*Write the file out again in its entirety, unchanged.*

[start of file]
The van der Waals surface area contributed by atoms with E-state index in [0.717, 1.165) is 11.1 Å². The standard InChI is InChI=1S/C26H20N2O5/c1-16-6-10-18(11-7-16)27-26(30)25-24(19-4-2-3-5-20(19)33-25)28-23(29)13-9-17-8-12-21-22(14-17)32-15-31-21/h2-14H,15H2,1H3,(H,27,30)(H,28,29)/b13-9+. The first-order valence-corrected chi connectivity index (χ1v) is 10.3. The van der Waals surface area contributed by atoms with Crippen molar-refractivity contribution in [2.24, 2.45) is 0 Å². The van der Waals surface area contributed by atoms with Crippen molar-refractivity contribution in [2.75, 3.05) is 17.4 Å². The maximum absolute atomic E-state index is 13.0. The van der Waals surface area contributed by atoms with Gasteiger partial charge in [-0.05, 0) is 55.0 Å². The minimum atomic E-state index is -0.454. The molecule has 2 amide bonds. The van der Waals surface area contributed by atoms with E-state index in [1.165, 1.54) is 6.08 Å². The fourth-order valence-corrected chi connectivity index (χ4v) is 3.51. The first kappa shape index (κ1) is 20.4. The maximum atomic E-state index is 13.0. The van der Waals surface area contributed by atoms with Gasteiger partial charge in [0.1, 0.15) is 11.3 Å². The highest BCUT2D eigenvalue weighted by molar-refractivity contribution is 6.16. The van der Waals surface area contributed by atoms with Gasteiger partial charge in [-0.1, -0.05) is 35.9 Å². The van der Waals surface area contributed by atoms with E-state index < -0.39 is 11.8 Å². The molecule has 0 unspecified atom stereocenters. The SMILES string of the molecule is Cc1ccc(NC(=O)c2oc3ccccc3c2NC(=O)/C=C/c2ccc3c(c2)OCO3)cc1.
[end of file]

The van der Waals surface area contributed by atoms with E-state index in [0.717, 1.165) is 11.1 Å². The standard InChI is InChI=1S/C26H20N2O5/c1-16-6-10-18(11-7-16)27-26(30)25-24(19-4-2-3-5-20(19)33-25)28-23(29)13-9-17-8-12-21-22(14-17)32-15-31-21/h2-14H,15H2,1H3,(H,27,30)(H,28,29)/b13-9+. The first-order valence-corrected chi connectivity index (χ1v) is 10.3. The van der Waals surface area contributed by atoms with Crippen molar-refractivity contribution in [2.24, 2.45) is 0 Å². The van der Waals surface area contributed by atoms with Crippen molar-refractivity contribution in [2.75, 3.05) is 17.4 Å². The maximum absolute atomic E-state index is 13.0. The van der Waals surface area contributed by atoms with Gasteiger partial charge in [-0.05, 0) is 55.0 Å². The minimum atomic E-state index is -0.454. The molecule has 2 amide bonds. The van der Waals surface area contributed by atoms with E-state index in [1.165, 1.54) is 6.08 Å². The fourth-order valence-corrected chi connectivity index (χ4v) is 3.51. The first kappa shape index (κ1) is 20.4. The maximum atomic E-state index is 13.0. The van der Waals surface area contributed by atoms with Gasteiger partial charge in [0.1, 0.15) is 11.3 Å². The highest BCUT2D eigenvalue weighted by molar-refractivity contribution is 6.16. The van der Waals surface area contributed by atoms with Gasteiger partial charge in [-0.1, -0.05) is 35.9 Å². The van der Waals surface area contributed by atoms with E-state index < -0.39 is 11.8 Å². The molecule has 0 unspecified atom stereocenters. The SMILES string of the molecule is Cc1ccc(NC(=O)c2oc3ccccc3c2NC(=O)/C=C/c2ccc3c(c2)OCO3)cc1.